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FG’s revenue drive suffers setback as company tax hits 3-year low

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Mounting debt service amidst revenue crisis raises sustainability concerns

Vital statistics emanating from the real sector of the Nigerian economy suggest that recent policies aimed at increasing the revenues of the Federal Government are triggering a high cost of production that has either drastically reduced the profitability of businesses or taken them to the loss region.

This is not in alignment with the plan of President Bola Tinubu to achieve an 18 per cent tax-to-GDP (tax to gross domestic product) ratio within three years, through the Presidential Committee on Fiscal Policy and Tax Reforms headed by Mr. Taiwo Oyedele.

Inaugurating the committee last year, the President said the aim was to transform the tax system to support sustainable development and achieve a minimum of 18% tax-to-GDP ratio within the next three years without stifling investment or economic growth.

However, according to the latest Company Income Tax (CIT) report by the National Bureau of Statistics (NBS), tax payments from manufacturers in Nigeria dropped to the lowest in three years in the first quarter of 2024 largely due to the tough operating environment, which impacted their financial performance.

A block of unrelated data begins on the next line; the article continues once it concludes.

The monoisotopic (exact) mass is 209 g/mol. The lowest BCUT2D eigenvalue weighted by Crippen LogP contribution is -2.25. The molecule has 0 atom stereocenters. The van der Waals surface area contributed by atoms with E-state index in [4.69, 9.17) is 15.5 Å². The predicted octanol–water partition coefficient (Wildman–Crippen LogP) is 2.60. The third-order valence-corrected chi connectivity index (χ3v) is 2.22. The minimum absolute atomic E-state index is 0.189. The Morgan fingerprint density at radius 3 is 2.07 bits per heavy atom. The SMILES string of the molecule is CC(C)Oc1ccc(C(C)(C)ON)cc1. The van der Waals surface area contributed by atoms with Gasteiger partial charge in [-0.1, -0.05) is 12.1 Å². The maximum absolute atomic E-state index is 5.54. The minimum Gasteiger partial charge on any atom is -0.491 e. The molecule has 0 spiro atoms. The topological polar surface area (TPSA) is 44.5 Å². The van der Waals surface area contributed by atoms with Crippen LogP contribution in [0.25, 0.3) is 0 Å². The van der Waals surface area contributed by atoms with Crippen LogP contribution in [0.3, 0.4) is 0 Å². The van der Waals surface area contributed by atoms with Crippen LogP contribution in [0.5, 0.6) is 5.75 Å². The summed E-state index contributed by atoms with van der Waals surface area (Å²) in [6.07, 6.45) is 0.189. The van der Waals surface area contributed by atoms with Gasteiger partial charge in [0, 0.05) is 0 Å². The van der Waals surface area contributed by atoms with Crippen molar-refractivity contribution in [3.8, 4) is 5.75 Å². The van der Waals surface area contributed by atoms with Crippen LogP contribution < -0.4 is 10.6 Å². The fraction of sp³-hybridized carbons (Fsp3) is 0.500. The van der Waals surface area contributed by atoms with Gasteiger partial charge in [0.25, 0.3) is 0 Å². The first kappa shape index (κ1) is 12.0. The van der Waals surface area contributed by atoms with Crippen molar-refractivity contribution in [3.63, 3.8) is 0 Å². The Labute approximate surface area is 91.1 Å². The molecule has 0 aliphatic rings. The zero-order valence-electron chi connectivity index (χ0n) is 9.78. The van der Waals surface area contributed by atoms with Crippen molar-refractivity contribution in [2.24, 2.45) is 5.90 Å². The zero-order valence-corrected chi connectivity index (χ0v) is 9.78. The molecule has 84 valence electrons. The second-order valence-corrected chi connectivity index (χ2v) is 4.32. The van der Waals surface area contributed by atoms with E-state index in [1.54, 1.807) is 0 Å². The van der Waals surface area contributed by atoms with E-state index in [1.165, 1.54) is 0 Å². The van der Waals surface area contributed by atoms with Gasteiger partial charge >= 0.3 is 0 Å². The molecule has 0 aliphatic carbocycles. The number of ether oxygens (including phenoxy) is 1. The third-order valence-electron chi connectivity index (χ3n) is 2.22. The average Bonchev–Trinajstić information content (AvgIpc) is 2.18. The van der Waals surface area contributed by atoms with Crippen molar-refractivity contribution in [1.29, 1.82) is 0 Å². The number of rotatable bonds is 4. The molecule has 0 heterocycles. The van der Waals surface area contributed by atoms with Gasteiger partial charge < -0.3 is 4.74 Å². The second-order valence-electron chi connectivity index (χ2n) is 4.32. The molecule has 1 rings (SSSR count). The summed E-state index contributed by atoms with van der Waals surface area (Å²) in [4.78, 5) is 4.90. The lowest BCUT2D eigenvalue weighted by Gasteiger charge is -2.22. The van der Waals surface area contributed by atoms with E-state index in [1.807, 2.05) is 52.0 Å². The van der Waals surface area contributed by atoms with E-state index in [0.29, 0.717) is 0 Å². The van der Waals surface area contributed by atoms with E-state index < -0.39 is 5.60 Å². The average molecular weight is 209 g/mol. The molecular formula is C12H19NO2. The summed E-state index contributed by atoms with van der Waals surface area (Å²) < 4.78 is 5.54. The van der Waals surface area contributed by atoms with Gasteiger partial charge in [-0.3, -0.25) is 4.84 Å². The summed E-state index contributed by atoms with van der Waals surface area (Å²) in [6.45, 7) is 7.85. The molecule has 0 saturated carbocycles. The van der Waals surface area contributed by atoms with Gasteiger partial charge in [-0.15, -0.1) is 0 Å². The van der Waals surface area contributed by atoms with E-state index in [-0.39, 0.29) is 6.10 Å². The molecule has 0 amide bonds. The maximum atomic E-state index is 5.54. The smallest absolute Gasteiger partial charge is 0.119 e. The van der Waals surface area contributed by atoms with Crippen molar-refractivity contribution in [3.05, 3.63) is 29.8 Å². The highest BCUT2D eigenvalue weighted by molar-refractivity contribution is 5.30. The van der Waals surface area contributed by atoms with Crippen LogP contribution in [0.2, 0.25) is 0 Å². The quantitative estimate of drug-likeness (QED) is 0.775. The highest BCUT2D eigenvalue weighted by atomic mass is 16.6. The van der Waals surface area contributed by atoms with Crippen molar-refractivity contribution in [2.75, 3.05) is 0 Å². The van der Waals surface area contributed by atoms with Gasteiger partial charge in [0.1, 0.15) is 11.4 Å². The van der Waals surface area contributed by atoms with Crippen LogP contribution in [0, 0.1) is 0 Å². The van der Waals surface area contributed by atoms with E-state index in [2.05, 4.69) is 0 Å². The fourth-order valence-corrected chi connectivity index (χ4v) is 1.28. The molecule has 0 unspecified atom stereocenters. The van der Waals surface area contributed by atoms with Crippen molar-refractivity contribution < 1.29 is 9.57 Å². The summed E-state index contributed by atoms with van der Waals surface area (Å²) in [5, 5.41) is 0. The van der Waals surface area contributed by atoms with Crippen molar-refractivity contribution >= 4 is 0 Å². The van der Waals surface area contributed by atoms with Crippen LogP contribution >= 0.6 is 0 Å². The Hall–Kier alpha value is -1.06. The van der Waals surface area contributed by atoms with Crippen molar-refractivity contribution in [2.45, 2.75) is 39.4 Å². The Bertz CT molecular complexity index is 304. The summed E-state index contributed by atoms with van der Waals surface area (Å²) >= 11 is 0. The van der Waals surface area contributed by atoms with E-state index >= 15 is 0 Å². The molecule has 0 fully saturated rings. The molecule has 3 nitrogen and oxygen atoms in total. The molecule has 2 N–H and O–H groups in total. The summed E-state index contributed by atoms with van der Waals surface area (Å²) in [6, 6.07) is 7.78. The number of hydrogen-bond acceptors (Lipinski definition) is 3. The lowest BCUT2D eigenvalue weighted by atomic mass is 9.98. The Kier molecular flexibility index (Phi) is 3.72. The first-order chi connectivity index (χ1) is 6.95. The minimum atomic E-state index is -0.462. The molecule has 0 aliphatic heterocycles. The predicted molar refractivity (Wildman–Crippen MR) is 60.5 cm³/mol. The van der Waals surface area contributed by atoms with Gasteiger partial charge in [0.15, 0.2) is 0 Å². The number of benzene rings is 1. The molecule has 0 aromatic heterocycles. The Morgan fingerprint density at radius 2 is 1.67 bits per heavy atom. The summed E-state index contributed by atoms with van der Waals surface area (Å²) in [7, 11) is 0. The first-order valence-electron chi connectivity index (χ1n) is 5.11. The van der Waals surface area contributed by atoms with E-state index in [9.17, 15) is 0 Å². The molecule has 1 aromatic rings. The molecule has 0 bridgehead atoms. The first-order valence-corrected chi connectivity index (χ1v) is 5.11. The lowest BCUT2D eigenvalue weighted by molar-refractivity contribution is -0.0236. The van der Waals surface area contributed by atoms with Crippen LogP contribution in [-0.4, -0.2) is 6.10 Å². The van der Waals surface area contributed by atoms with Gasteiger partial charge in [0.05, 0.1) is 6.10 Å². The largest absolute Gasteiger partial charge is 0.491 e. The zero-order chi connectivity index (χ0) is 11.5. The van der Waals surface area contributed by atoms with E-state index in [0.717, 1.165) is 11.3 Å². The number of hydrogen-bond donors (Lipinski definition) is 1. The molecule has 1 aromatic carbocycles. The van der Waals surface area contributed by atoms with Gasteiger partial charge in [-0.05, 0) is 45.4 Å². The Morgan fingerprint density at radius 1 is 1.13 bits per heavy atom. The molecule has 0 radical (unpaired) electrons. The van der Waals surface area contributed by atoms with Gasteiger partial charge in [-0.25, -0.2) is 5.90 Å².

The report revealed that tax revenue from both local and foreign manufacturing firms in Africa’s largest economy fell by 70.4 per cent to N43.2 billion in Q1 from N145.1 billion in the same period of last year. It also declined year-on-year by 31.4 per cent from N62.9 billion.

Africa’s leading oil producer had embarked on its boldest reform agenda in decades, including the removal of a popular but costly petrol subsidy and restrictions on foreign exchange trading, a gamble by President Tinubu to try boost sluggish growth.

Within a year, some of the country’s biggest manufacturers incurred big losses as their borrowing costs swelled on the back of rising interest rates and a further devaluation of the naira.